William Sterndale Bennett
Chamber Trio in A Major, Op.26 for
Violin, Cello & Piano
Hailed as charming and a highly effected work by Cobbett’s Cyclopedic Survey of Chamber Music, Bennett’s Chamber Trio was completed in 1839 after a lengthy visit to Germany and much time spent with his friend Mendelssohn, then generally considered Europe's greatest living composer. It was hardly surprising that the first work Bennett composed upon his return to England, his Piano Sextet, reflected Mendelssohn's influence. This influence is far less apparent in the Chamber Trio. Of note is the fact that Bennett did not simply title the work Piano Trio but added the word Chamber. Why? Because Bennett wanted performers and listeners to have no doubt that this was an intimate work, a true chamber work and not a concert piece intended for a large hall of the sort in which orchestras perform. The first two movements, Andante tranquillo and Serenade, make this abundantly clear for they are both soft, and though full of charm, their intimate nature makes it highly unlikely that they would make much of an impression in a large hall. Only in the fiery and energetic finale does the mood change while at the same time retaining the lyricism of the preceding movements.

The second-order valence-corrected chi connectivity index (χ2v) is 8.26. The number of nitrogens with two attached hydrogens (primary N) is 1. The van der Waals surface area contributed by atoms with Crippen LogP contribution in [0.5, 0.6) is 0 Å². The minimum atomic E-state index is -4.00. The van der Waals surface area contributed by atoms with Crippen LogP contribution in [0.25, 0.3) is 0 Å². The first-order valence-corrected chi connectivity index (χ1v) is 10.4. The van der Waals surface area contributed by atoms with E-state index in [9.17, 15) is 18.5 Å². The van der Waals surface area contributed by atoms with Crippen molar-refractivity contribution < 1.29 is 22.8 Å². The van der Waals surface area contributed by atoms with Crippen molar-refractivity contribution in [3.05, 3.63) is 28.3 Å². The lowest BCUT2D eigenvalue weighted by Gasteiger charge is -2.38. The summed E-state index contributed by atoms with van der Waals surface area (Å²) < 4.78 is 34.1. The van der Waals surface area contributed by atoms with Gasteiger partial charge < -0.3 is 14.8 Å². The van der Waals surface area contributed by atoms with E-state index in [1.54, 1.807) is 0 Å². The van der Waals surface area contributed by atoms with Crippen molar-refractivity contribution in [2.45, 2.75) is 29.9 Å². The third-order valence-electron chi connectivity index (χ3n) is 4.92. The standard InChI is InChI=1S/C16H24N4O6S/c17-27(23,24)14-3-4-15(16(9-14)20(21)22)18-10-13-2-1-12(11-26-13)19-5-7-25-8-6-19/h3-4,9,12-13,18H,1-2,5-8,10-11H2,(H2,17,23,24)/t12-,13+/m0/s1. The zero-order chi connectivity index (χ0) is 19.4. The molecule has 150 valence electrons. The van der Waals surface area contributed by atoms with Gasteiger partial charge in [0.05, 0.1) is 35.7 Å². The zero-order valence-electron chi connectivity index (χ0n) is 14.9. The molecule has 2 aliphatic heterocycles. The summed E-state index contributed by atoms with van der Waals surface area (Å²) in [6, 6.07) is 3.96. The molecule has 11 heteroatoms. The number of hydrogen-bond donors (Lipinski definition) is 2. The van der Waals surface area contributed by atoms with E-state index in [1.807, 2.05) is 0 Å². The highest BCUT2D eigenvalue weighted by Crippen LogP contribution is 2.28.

William Sterndale Bennett (1816-1875) was born in English city of Sheffield, the son of an organist. He studied piano and composition at the Royal Academy of Music. He met and befriended Mendelssohn, who first heard him perform in London when Bennett was 17. His piano technique was such that during concert tours in Germany, he quickly gained the reputation as one of the finest pianists in Europe. Robert Schumann praised his playing and musicality quite highly. Bennett settled in London, devoting himself chiefly to teaching, eventually becoming a Professor of Music at Cambridge University. He also served as chief conductor of the London Philharmonic and later as Director of the Royal Academy of Music. Owing to his professional duties, his latter years were not creatively fertile, and what he then wrote was scarcely equal to the productions of his youth. The principal charm of Bennett's compositions (not to mention his absolute mastery of the musical form) consists in the tenderness of their conception, rising occasionally to the sweetest lyrical intensity. Except for opera, Bennett tried his hand at almost all the different forms of vocal and instrumental writing.
Out of print for more than a century, we have reprinted the original and have added rehearsal numbers. This is a fine work, sure to please and not at all difficult to play.